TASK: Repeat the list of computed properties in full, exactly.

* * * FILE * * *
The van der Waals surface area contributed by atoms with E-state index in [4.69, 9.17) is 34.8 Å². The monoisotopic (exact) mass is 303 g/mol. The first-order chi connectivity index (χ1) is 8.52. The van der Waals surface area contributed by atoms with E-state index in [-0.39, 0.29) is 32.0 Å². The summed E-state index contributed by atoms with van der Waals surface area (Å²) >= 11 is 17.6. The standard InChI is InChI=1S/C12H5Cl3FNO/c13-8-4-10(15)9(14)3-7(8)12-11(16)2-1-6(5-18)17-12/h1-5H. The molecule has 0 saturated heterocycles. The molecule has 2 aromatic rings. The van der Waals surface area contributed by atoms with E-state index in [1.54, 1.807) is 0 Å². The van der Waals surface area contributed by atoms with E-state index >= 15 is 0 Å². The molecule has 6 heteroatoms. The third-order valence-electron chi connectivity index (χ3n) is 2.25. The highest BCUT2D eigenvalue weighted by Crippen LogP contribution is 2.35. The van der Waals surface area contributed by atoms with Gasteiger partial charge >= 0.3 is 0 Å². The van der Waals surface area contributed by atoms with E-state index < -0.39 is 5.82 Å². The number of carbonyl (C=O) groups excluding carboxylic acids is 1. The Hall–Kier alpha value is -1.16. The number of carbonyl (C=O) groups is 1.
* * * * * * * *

The van der Waals surface area contributed by atoms with E-state index in [4.69, 9.17) is 34.8 Å². The monoisotopic (exact) mass is 303 g/mol. The first-order chi connectivity index (χ1) is 8.52. The van der Waals surface area contributed by atoms with E-state index in [-0.39, 0.29) is 32.0 Å². The summed E-state index contributed by atoms with van der Waals surface area (Å²) >= 11 is 17.6. The standard InChI is InChI=1S/C12H5Cl3FNO/c13-8-4-10(15)9(14)3-7(8)12-11(16)2-1-6(5-18)17-12/h1-5H. The molecule has 0 saturated heterocycles. The molecule has 2 aromatic rings. The van der Waals surface area contributed by atoms with E-state index in [1.54, 1.807) is 0 Å². The van der Waals surface area contributed by atoms with E-state index >= 15 is 0 Å². The molecule has 6 heteroatoms. The third-order valence-electron chi connectivity index (χ3n) is 2.25. The highest BCUT2D eigenvalue weighted by Crippen LogP contribution is 2.35. The van der Waals surface area contributed by atoms with Gasteiger partial charge >= 0.3 is 0 Å². The van der Waals surface area contributed by atoms with E-state index < -0.39 is 5.82 Å². The number of carbonyl (C=O) groups excluding carboxylic acids is 1. The Hall–Kier alpha value is -1.16. The number of carbonyl (C=O) groups is 1.